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Dear Readers,

I mentioned earlier this year that I hoped to publish this book by year’s end. The book is a compilation of my earlier work in history as an undergraduate student, posts and debates that had been published on this blog and my own, and material from my most current Master’s class in theology.

The book sets a foundation on the historicity of the gospel texts within the vein of a proper understanding of historicism. An understanding of the influence of both era and culture of the authors in their proper contexts. It expresses agreement with Pope Benedict XVI that the writers do not give a video camera recording of the Gospels, but rather gives a substance of the historical truth. The book sets out to explain why there is good evidence to believe the Christmas date is of Christian origin. It explains via Thomas Aquinas why Jesus had to be born in Bethlehem, what Bethlehem was like when Jesus was born, and whether there is any veracity in the claims of a census found in Luke’s gospel account. The book examines the traditions of Mary–the Mother of God, Old Testament typology and prophecy, different historical figures found in the infancy narratives, Finally, what is the importance of the genealogies found in the texts of the gospels.


The conception of this book began a few years back, originating from a course I took in college called “The History of Christmas”. The course introduced me to many of the written sources presented in this book as well as fostering a great interest in the infancy narratives of Jesus Christ. After some years, I decided to present some of the material in a discussion group at my local parish to discuss some of the historic legitimacy of infancy narratives found in the Gospels. The book’s text expands on my notes and outlines from this discussion group.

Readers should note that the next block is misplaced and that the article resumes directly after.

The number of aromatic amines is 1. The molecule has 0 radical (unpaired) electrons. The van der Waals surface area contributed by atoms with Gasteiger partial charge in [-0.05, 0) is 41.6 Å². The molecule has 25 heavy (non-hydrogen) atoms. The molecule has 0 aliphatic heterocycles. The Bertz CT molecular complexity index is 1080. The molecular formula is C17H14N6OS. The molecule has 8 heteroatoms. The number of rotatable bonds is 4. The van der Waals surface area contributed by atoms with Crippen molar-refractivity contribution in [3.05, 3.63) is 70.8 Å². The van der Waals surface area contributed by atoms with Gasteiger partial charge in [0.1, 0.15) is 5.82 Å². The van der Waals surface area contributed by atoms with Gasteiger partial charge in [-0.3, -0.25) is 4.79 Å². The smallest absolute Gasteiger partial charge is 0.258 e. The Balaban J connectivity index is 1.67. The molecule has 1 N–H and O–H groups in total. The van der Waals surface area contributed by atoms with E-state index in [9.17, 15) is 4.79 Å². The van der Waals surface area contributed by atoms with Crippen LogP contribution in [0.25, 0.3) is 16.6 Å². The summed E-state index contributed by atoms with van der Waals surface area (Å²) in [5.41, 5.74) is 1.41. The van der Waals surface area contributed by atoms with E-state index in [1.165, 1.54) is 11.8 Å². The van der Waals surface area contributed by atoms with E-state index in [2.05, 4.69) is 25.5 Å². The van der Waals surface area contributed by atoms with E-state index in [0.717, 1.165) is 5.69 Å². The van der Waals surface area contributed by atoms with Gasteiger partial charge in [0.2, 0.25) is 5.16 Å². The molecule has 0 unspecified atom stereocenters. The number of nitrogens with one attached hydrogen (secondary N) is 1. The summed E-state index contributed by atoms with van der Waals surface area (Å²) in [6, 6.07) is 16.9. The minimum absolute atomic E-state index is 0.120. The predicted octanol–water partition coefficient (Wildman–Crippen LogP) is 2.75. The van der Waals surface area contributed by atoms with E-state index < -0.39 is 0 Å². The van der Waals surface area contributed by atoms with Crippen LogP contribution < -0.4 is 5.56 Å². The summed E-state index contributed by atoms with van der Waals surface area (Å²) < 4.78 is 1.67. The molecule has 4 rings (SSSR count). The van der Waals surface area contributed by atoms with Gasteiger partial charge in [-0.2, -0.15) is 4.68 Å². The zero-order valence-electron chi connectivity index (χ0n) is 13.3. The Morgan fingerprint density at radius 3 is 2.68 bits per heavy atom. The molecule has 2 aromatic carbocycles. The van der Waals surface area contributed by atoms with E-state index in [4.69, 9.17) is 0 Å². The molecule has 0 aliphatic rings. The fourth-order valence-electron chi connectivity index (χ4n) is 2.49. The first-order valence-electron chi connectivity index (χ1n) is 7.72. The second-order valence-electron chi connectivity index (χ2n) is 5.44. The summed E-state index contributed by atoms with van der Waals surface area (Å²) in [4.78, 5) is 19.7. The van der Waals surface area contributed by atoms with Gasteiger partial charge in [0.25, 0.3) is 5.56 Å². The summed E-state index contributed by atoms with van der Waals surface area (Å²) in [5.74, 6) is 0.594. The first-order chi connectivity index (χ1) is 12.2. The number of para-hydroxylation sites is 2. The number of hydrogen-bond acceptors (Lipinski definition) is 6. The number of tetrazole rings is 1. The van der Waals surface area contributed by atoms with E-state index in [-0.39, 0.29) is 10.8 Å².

My goal for this book is to distill the many arguments about and ideas on the infancy narratives into one, easily accessible analysis, as well as to shape the dense academic historiography and theological typology into something more palatable for lay readers. Naturally, in this project some generalizations are needed to summarize the extensive academic scholarship on the subject, so I fully encourage readers to look beyond this book and to explore all sources that I’ve presented here.

The book’s release date is December 17th. You can preorder a copy at the link below.